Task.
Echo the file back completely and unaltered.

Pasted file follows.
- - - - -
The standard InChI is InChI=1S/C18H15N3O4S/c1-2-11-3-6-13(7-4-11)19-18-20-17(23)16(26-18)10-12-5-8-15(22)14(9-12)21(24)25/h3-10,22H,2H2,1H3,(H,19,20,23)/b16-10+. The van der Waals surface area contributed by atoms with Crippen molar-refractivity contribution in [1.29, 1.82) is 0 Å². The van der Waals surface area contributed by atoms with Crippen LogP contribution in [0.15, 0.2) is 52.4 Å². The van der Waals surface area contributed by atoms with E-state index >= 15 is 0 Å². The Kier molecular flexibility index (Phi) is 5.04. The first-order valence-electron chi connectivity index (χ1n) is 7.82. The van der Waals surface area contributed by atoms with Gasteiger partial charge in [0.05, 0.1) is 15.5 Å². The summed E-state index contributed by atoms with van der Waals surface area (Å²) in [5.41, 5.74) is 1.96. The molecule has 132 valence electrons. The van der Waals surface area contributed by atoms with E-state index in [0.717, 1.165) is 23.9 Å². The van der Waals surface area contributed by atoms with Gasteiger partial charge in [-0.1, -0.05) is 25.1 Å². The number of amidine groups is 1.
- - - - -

The standard InChI is InChI=1S/C18H15N3O4S/c1-2-11-3-6-13(7-4-11)19-18-20-17(23)16(26-18)10-12-5-8-15(22)14(9-12)21(24)25/h3-10,22H,2H2,1H3,(H,19,20,23)/b16-10+. The van der Waals surface area contributed by atoms with Crippen molar-refractivity contribution in [1.29, 1.82) is 0 Å². The van der Waals surface area contributed by atoms with Crippen LogP contribution in [0.15, 0.2) is 52.4 Å². The van der Waals surface area contributed by atoms with E-state index >= 15 is 0 Å². The Kier molecular flexibility index (Phi) is 5.04. The first-order valence-electron chi connectivity index (χ1n) is 7.82. The van der Waals surface area contributed by atoms with Gasteiger partial charge in [0.05, 0.1) is 15.5 Å². The summed E-state index contributed by atoms with van der Waals surface area (Å²) in [5.41, 5.74) is 1.96. The molecule has 132 valence electrons. The van der Waals surface area contributed by atoms with E-state index in [0.717, 1.165) is 23.9 Å². The van der Waals surface area contributed by atoms with Gasteiger partial charge in [-0.1, -0.05) is 25.1 Å². The number of amidine groups is 1.